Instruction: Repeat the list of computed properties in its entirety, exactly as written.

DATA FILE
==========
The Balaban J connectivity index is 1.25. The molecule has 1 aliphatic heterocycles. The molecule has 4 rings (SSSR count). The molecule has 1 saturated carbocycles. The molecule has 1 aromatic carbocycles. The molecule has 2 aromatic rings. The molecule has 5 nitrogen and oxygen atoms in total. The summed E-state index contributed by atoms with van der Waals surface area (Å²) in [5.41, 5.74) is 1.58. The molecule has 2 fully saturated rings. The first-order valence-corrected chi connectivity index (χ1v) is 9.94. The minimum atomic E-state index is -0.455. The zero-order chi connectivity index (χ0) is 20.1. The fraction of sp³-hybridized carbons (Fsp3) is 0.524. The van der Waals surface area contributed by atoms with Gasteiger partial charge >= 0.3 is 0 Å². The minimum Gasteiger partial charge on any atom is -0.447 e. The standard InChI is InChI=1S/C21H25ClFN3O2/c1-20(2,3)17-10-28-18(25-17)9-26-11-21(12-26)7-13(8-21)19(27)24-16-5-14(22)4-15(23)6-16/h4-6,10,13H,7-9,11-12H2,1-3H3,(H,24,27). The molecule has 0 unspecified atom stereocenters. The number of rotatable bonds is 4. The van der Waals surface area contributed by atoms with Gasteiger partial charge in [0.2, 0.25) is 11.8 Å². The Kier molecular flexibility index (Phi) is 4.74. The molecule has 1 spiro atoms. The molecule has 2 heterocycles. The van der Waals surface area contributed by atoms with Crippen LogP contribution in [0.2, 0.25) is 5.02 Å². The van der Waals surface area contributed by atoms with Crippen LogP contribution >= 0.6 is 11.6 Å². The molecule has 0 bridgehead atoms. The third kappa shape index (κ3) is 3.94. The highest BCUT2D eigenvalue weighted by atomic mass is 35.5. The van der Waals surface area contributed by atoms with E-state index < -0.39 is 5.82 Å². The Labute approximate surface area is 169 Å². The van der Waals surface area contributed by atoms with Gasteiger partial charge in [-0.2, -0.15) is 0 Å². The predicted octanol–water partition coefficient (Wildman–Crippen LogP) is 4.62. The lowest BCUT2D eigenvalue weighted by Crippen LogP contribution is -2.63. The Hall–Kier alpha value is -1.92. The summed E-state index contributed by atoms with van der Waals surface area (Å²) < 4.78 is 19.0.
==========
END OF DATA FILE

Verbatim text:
The Balaban J connectivity index is 1.25. The molecule has 1 aliphatic heterocycles. The molecule has 4 rings (SSSR count). The molecule has 1 saturated carbocycles. The molecule has 1 aromatic carbocycles. The molecule has 2 aromatic rings. The molecule has 5 nitrogen and oxygen atoms in total. The summed E-state index contributed by atoms with van der Waals surface area (Å²) in [5.41, 5.74) is 1.58. The molecule has 2 fully saturated rings. The first-order valence-corrected chi connectivity index (χ1v) is 9.94. The minimum atomic E-state index is -0.455. The zero-order chi connectivity index (χ0) is 20.1. The fraction of sp³-hybridized carbons (Fsp3) is 0.524. The van der Waals surface area contributed by atoms with Gasteiger partial charge >= 0.3 is 0 Å². The minimum Gasteiger partial charge on any atom is -0.447 e. The standard InChI is InChI=1S/C21H25ClFN3O2/c1-20(2,3)17-10-28-18(25-17)9-26-11-21(12-26)7-13(8-21)19(27)24-16-5-14(22)4-15(23)6-16/h4-6,10,13H,7-9,11-12H2,1-3H3,(H,24,27). The molecule has 0 unspecified atom stereocenters. The number of rotatable bonds is 4. The van der Waals surface area contributed by atoms with Gasteiger partial charge in [0.2, 0.25) is 11.8 Å². The Kier molecular flexibility index (Phi) is 4.74. The molecule has 1 spiro atoms. The molecule has 2 heterocycles. The van der Waals surface area contributed by atoms with Crippen LogP contribution in [0.2, 0.25) is 5.02 Å². The van der Waals surface area contributed by atoms with Crippen LogP contribution >= 0.6 is 11.6 Å². The molecule has 0 bridgehead atoms. The third kappa shape index (κ3) is 3.94. The highest BCUT2D eigenvalue weighted by atomic mass is 35.5. The van der Waals surface area contributed by atoms with E-state index < -0.39 is 5.82 Å². The Labute approximate surface area is 169 Å². The van der Waals surface area contributed by atoms with Gasteiger partial charge in [-0.2, -0.15) is 0 Å². The predicted octanol–water partition coefficient (Wildman–Crippen LogP) is 4.62. The lowest BCUT2D eigenvalue weighted by Crippen LogP contribution is -2.63. The Hall–Kier alpha value is -1.92. The summed E-state index contributed by atoms with van der Waals surface area (Å²) < 4.78 is 19.0.